Now waiting for the Greyhound bus to stop
No Lois here, no Jimmy. No surprise.
The victories of Youth have well been told
Our heroes, hopes and dreams have gotten old.
An autobiographical hip-hop intersection of Hip-Hop and humanity in five acts
Hakim Bellamy, Carlos Contreras, DJ Diles and Idris Goodwin: heavy hitters from the arts and music scene with many fingers in many pies at all times. Their newest confection, Urban Verbs, is a video, audio and physical performance piece that is dialogued entirely in poetic verse. Bellamy and Contreras play characters and interact, weaving over and under live electronic DJing from Diles—and under the sharp direction of Goodwin. The actor/creators call Urban Verbs an alternative to the brainless, heartless hip-hop of violence and exclusion. The Friday show also has live art creation, an auction and a DJ. Saturday’s show has a keg and musical guests BrokenBreadWinner.
These are bitty bios of the performers:
Hakim Bellamy – two time national champion slam poet, father, rapper, political journalist, community advocate and organizer.
Diles – Professionally certified, passionately motivated sound engineer, producer, beat junkie, rapper, and all around chemist of sound.
Carlos Contreras – Two time national champion slam poet, educator, artist, community organizer and activist, host of the NHCC’s Voces program.
Spread the Words
April is National Poetry Month
Some people hear the word “poetry” and flash back to that grueling week in middle school whern they were forced to dissect and memorize Carl Sandburg’s “Fog.” If that’s you, this month offers a good excuse to reassess: We’re in the first few of a whole 30 days devoted to imaginative, rhythmic, lyrical expression.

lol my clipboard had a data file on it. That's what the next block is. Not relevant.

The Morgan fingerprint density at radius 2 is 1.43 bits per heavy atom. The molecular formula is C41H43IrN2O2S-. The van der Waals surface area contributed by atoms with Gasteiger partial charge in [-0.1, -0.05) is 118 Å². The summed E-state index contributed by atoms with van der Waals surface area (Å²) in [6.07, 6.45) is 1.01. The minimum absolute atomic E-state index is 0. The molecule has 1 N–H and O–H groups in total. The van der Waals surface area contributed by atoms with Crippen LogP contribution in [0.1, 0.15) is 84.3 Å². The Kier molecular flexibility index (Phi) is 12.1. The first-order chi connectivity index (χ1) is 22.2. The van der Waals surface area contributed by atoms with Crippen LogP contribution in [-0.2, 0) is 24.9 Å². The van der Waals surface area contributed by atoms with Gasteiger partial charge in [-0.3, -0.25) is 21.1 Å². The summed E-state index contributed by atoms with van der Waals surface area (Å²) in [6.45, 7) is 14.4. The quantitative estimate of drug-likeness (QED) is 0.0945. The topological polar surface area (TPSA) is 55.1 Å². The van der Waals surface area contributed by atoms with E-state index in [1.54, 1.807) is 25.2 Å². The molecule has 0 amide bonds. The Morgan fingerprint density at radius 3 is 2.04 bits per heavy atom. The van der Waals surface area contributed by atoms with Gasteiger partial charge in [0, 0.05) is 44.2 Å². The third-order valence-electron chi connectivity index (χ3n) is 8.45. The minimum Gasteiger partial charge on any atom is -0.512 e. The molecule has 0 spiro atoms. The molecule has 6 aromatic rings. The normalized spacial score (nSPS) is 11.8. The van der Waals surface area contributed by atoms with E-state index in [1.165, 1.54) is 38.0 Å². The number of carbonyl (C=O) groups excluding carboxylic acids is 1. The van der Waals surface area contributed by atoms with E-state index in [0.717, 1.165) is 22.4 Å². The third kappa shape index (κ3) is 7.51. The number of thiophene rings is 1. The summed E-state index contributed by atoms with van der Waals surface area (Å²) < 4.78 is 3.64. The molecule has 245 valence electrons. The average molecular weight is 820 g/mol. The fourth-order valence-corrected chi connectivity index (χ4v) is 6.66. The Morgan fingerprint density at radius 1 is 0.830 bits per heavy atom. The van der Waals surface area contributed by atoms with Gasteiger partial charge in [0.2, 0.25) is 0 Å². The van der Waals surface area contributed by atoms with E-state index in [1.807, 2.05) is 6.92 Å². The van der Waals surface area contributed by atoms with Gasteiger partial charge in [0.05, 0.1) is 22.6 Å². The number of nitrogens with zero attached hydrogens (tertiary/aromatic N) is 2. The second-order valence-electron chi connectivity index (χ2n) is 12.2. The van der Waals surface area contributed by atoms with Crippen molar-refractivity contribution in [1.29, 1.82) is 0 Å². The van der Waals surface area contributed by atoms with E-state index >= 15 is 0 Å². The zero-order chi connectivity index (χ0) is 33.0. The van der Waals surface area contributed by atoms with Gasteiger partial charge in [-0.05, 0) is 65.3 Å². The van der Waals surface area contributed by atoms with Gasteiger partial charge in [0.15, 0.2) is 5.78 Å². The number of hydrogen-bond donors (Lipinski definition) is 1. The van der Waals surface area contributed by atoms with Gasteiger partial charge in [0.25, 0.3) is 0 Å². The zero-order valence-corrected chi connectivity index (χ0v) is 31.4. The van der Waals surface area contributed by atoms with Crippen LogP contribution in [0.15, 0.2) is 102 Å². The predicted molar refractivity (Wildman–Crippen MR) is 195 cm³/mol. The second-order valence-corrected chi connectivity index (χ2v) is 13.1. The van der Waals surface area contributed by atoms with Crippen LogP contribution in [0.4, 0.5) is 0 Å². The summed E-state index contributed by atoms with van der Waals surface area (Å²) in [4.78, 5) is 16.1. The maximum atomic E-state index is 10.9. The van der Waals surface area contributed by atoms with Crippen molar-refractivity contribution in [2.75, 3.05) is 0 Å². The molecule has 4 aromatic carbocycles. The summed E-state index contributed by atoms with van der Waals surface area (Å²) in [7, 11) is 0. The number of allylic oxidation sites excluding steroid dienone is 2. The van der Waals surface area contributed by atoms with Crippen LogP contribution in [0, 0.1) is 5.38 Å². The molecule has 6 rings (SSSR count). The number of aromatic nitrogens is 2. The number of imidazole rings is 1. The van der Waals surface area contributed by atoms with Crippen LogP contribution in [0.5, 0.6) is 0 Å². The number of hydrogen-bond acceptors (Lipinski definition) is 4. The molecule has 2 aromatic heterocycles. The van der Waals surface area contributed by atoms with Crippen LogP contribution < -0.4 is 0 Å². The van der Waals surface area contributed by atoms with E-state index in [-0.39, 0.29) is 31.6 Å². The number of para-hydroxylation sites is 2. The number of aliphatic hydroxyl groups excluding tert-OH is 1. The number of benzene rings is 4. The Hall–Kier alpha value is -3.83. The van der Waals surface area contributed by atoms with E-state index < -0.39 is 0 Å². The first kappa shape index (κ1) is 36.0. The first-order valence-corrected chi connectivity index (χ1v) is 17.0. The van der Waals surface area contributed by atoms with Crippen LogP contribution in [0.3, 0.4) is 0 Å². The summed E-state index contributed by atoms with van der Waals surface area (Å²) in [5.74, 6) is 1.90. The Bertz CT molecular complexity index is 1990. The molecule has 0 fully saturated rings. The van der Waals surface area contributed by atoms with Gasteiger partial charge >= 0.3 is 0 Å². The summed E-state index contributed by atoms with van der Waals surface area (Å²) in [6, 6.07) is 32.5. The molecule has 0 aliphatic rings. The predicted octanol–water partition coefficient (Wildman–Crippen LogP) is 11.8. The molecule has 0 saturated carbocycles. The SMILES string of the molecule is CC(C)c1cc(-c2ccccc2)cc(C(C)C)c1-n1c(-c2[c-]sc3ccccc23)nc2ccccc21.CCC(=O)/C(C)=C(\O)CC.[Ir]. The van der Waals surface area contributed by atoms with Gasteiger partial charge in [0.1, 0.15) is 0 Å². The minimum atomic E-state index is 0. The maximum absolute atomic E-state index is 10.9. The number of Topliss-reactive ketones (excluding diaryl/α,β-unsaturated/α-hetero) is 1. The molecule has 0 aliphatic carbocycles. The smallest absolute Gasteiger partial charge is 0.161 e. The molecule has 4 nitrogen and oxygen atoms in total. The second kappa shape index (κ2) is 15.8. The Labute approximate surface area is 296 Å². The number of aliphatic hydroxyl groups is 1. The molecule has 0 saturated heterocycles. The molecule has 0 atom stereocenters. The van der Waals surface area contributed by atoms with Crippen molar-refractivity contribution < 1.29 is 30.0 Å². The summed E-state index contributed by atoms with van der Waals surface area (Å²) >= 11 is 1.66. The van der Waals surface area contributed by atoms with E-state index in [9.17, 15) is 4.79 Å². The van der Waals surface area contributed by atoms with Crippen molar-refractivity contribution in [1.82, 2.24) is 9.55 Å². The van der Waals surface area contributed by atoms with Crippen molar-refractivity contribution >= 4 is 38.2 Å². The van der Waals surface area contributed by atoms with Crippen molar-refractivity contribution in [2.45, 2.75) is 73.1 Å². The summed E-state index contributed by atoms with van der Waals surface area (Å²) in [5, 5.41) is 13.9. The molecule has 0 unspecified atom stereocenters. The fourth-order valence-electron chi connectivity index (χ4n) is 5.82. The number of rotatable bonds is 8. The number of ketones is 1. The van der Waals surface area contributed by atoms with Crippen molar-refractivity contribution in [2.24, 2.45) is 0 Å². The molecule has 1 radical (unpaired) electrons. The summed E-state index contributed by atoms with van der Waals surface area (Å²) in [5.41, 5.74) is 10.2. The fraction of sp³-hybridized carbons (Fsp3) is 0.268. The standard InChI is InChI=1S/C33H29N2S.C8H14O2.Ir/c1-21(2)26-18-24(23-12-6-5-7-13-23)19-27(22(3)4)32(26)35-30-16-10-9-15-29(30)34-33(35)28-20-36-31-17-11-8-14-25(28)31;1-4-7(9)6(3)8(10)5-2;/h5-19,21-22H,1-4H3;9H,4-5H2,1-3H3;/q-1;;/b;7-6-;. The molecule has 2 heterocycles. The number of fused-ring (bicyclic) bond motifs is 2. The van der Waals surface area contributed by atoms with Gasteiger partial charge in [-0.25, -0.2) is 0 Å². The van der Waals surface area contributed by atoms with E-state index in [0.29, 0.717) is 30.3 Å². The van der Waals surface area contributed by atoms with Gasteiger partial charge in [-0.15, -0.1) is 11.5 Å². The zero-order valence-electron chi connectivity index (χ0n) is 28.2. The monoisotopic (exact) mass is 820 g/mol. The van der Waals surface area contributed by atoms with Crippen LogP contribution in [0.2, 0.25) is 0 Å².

Year in Review: Music
Community members share their best music moments of 2010
When I asked a cross section of music-minded locals for their thoughts on the best moments of 2010, I expected more comments like “The new Arcade Fire album.” Silly me. What I got was a nice reminder that our city is host and home to a lot of amazing music and that experiencing it live is both powerfully communal and profoundly personal. These are some choice examples.
Music to Your Ears
Diction and Contra Diction
For a country defined by freedom of speech, America can be alarmingly intolerant when people express themselves. Amiri Baraka knows this firsthand. Over half a century, the award-winning poet, playwright, music critic, political activist and Black Arts Movement founder has stirred controversy and incited criticism for his work. In 2002, for instance, Baraka was named poet laureate of New Jersey and published the poem "Somebody Blew Up America." The poem deals with 9/11, racism and classism. The first stanza, with preface, reads:
Seis Balas: The Solo Sets
Tonight, six New Mexico musicians join forces to create a showcase of solo work. See the indie blues of Alex Maryol, the performance poetry of Hakim Bellamy, the electro-folk of Todd Eric Lovato, the loop station beatboxing of Zack Freeman, the indie folk of Cali Soberanes and the singing/songwriting of Leah Black. The show happens at REVLIS (712 Central), and admission to the all-ages event is $5.